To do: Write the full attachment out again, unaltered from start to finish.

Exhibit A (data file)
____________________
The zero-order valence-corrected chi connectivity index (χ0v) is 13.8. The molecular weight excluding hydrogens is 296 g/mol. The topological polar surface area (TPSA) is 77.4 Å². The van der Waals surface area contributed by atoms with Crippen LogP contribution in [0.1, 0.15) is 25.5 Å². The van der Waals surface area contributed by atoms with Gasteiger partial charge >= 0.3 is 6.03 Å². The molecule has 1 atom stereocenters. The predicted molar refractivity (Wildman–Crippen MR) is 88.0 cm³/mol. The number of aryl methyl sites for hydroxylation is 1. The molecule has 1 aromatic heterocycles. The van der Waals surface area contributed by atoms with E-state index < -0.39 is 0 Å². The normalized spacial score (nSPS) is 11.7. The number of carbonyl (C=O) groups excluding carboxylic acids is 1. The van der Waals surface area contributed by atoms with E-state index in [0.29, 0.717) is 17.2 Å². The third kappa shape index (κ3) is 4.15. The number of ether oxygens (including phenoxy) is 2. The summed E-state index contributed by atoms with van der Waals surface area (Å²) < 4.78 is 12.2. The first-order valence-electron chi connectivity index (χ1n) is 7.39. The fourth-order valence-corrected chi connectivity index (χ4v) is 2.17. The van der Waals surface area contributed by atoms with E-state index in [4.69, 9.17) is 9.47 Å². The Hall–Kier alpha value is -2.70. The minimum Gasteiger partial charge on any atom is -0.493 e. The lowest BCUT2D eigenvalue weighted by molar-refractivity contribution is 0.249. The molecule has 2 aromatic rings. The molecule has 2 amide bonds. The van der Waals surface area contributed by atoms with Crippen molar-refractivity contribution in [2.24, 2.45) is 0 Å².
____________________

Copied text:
The zero-order valence-corrected chi connectivity index (χ0v) is 13.8. The molecular weight excluding hydrogens is 296 g/mol. The topological polar surface area (TPSA) is 77.4 Å². The van der Waals surface area contributed by atoms with Crippen LogP contribution in [0.1, 0.15) is 25.5 Å². The van der Waals surface area contributed by atoms with Gasteiger partial charge >= 0.3 is 6.03 Å². The molecule has 1 atom stereocenters. The predicted molar refractivity (Wildman–Crippen MR) is 88.0 cm³/mol. The number of aryl methyl sites for hydroxylation is 1. The molecule has 1 aromatic heterocycles. The van der Waals surface area contributed by atoms with E-state index < -0.39 is 0 Å². The normalized spacial score (nSPS) is 11.7. The number of carbonyl (C=O) groups excluding carboxylic acids is 1. The van der Waals surface area contributed by atoms with E-state index in [0.29, 0.717) is 17.2 Å². The third kappa shape index (κ3) is 4.15. The number of ether oxygens (including phenoxy) is 2. The summed E-state index contributed by atoms with van der Waals surface area (Å²) < 4.78 is 12.2. The first-order valence-electron chi connectivity index (χ1n) is 7.39. The fourth-order valence-corrected chi connectivity index (χ4v) is 2.17. The van der Waals surface area contributed by atoms with E-state index in [4.69, 9.17) is 9.47 Å². The Hall–Kier alpha value is -2.70. The minimum Gasteiger partial charge on any atom is -0.493 e. The lowest BCUT2D eigenvalue weighted by molar-refractivity contribution is 0.249. The molecule has 2 aromatic rings. The molecule has 2 amide bonds. The van der Waals surface area contributed by atoms with Crippen molar-refractivity contribution in [2.24, 2.45) is 0 Å².